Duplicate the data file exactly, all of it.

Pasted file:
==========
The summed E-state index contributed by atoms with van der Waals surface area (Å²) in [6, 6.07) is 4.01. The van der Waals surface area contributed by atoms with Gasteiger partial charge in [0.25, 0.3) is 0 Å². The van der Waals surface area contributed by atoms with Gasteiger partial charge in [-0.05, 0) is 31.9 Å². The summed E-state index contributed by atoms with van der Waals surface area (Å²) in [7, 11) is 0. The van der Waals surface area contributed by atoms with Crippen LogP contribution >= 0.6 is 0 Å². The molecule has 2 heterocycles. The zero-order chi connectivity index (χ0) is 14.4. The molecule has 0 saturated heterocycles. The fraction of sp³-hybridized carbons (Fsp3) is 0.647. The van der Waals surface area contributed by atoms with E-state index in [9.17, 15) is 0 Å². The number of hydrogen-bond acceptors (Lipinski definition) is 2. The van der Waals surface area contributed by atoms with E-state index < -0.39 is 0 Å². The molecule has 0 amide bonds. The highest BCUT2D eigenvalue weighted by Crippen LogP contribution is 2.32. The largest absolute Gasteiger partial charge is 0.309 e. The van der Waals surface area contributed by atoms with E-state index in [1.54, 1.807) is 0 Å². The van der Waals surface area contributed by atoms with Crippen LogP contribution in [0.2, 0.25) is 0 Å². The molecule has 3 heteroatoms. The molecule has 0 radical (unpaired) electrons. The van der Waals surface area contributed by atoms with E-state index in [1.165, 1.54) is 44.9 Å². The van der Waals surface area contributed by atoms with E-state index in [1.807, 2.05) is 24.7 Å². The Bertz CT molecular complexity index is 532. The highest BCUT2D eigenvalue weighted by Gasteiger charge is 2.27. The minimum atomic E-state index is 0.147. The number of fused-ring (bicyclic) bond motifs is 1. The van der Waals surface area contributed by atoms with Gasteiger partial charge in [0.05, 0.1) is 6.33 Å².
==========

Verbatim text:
The summed E-state index contributed by atoms with van der Waals surface area (Å²) in [6, 6.07) is 4.01. The van der Waals surface area contributed by atoms with Gasteiger partial charge in [0.25, 0.3) is 0 Å². The van der Waals surface area contributed by atoms with Gasteiger partial charge in [-0.05, 0) is 31.9 Å². The summed E-state index contributed by atoms with van der Waals surface area (Å²) in [7, 11) is 0. The van der Waals surface area contributed by atoms with Crippen LogP contribution >= 0.6 is 0 Å². The molecule has 2 heterocycles. The zero-order chi connectivity index (χ0) is 14.4. The molecule has 0 saturated heterocycles. The fraction of sp³-hybridized carbons (Fsp3) is 0.647. The van der Waals surface area contributed by atoms with E-state index in [9.17, 15) is 0 Å². The number of hydrogen-bond acceptors (Lipinski definition) is 2. The van der Waals surface area contributed by atoms with E-state index < -0.39 is 0 Å². The molecule has 0 amide bonds. The highest BCUT2D eigenvalue weighted by Crippen LogP contribution is 2.32. The largest absolute Gasteiger partial charge is 0.309 e. The van der Waals surface area contributed by atoms with E-state index in [1.54, 1.807) is 0 Å². The van der Waals surface area contributed by atoms with Crippen LogP contribution in [0.2, 0.25) is 0 Å². The molecule has 3 heteroatoms. The molecule has 0 radical (unpaired) electrons. The van der Waals surface area contributed by atoms with E-state index in [1.165, 1.54) is 44.9 Å². The van der Waals surface area contributed by atoms with E-state index in [1.807, 2.05) is 24.7 Å². The Bertz CT molecular complexity index is 532. The highest BCUT2D eigenvalue weighted by Gasteiger charge is 2.27. The minimum atomic E-state index is 0.147. The number of fused-ring (bicyclic) bond motifs is 1. The van der Waals surface area contributed by atoms with Gasteiger partial charge in [0.05, 0.1) is 6.33 Å².